The plans can also be flexible, as you can change the beneficiary’s name to a different child’s name to pay for college instead. This is helpful if one child doesn’t go to college or if you have leftover funds after the first finishes. You can also withdraw the money from the account and pay normal capital gains on the account at any time.

How to Choose Between UTMA and 529 Plans

The choice between a 529 plan and another type of investment vehicle may change when college enrollment is just a few years away. Here are the things you should consider before making your decision:

  • Risk tolerance: The percentage invested in stocks should decrease as college approaches to reduce the risk of investment loss. When the child enters high school, no more than a third should be invested in stocks. Only about 10% to 20% should be invested in stocks when the child is a high school senior. This means that the return on investment will be much lower for a high school student, in the same ballpark as long-term certificates of deposit. So, return on investment may no longer be a distinguishing characteristic between 529 plans and UGMA or UTMA accounts. 
  • Fees: A UTMA plan may have fewer fees than a 529 plan, but that doesn’t necessarily make it more affordable.
  • Tax breaks: Around the time the child enters high school, state tax breaks available on in-state 529 plans might matter more than having lower fees on an out-of-state 529 plan. State income tax deductions and tax credits can function as a discount on tuition. UGMA and UTMA accounts do not offer similar tax breaks.
  • Beneficiary changes: You can change the beneficiary of a 529 plan at any time, but you can’t do that with a UTMA or UGMA account.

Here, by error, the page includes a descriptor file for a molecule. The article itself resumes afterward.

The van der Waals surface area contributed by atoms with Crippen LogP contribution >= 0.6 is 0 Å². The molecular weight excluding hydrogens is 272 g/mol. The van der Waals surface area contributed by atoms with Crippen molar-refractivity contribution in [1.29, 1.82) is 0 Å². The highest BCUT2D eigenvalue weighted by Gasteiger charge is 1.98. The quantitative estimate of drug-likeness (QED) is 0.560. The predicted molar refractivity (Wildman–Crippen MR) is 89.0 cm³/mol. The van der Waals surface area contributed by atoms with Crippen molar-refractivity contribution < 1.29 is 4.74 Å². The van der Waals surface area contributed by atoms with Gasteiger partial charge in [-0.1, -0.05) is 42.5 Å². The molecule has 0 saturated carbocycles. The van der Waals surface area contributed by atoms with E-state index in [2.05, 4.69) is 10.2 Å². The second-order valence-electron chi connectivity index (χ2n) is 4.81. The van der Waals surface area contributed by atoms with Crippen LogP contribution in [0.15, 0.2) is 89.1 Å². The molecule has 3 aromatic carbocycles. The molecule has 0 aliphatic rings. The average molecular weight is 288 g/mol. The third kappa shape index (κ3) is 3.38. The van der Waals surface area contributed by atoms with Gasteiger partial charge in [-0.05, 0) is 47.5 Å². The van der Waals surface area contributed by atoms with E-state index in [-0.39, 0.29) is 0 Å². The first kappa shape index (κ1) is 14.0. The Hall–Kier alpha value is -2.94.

• How your money impacts financial aid: A 529 plan will likely impact your overall financial aid eligibility less than a UTMA account.

Which Plan Is Right for You?

A UTMA or UGMA account might be a fine fit for you if you’re not confident about how the funds will be used. If you’re confident that the account will be used for college expenses, however, then a 529 plan is going to be the best bet most of the time. You can’t match the tax and financial aid benefits of a 529 plan for college savings.

How to Open a 529 Plan

Opening a 529 plan is pretty straightforward, especially if you enlist the help of a financial advisor. You can simply choose the right plan for you, regardless of what state you live in or what state your child will go to college. You’ll want to find the 529 account type that is right for your child’s situation and that you feel will provide the best opportunity for growth.

Then after you choose the right account type and plan you want to invest in, you can fill out an application and fund the account. Once approved and funded, you can choose your account’s investments to maximize the potential return.

The Bottom Line

A 529 plan and a UTMA account aren’t typically used for the same thing. A UTMA account transfers large values of money or property to a minor child, while a 529 plan is used exclusively for college savings. A 529 plan provides the best way for a parent or grandparent to grow their savings to pay for the college of a loved one later.

Frequently Asked Questions (FAQs)

Is 529 or UTMA better?

It depends on what you want to transfer money to a child for. If you want to pay for college, a 529 plan offers more tax and financial aid benefits than a UTMA.

Should I have both a 529 and UTMA account?

That depends on what you want to accomplish. You can have both accounts if necessary, and if you want to transfer money to a child for more than just college, you may want to consider the benefits of opening both accounts.

Who pays the taxes on a UTMA account?

The child owns the money held in a UTMA, so it will be filed under the child’s taxes and charged at the child’s rate. The account’s custodian will make sure those taxes are taken care of from the account.

A good place to start:

See the best 529 plans, personalized for you